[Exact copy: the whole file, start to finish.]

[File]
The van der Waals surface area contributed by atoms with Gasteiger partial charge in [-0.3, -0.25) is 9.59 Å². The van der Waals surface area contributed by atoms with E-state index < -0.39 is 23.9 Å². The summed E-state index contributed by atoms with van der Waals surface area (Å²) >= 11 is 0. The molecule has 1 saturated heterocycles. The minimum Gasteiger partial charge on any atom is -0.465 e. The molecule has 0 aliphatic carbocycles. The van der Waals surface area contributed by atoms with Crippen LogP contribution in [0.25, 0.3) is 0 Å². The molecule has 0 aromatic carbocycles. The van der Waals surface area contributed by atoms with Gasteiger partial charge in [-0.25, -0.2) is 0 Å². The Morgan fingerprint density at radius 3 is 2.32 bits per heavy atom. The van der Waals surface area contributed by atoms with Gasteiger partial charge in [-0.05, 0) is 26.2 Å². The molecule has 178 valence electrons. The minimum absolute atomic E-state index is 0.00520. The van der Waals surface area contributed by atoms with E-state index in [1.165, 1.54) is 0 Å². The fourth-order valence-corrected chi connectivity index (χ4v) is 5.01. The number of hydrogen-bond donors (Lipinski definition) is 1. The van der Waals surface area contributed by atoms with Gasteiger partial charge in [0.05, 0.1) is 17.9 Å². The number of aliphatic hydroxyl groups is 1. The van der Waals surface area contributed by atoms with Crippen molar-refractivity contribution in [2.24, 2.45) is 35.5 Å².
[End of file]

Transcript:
The van der Waals surface area contributed by atoms with Gasteiger partial charge in [-0.3, -0.25) is 9.59 Å². The van der Waals surface area contributed by atoms with E-state index < -0.39 is 23.9 Å². The summed E-state index contributed by atoms with van der Waals surface area (Å²) >= 11 is 0. The molecule has 1 saturated heterocycles. The minimum Gasteiger partial charge on any atom is -0.465 e. The molecule has 0 aliphatic carbocycles. The van der Waals surface area contributed by atoms with Crippen LogP contribution in [0.25, 0.3) is 0 Å². The molecule has 0 aromatic carbocycles. The van der Waals surface area contributed by atoms with Gasteiger partial charge in [-0.25, -0.2) is 0 Å². The Morgan fingerprint density at radius 3 is 2.32 bits per heavy atom. The van der Waals surface area contributed by atoms with Gasteiger partial charge in [-0.05, 0) is 26.2 Å². The molecule has 178 valence electrons. The minimum absolute atomic E-state index is 0.00520. The van der Waals surface area contributed by atoms with E-state index in [1.165, 1.54) is 0 Å². The fourth-order valence-corrected chi connectivity index (χ4v) is 5.01. The number of hydrogen-bond donors (Lipinski definition) is 1. The van der Waals surface area contributed by atoms with Gasteiger partial charge in [0.05, 0.1) is 17.9 Å². The number of aliphatic hydroxyl groups is 1. The van der Waals surface area contributed by atoms with Crippen molar-refractivity contribution in [2.24, 2.45) is 35.5 Å².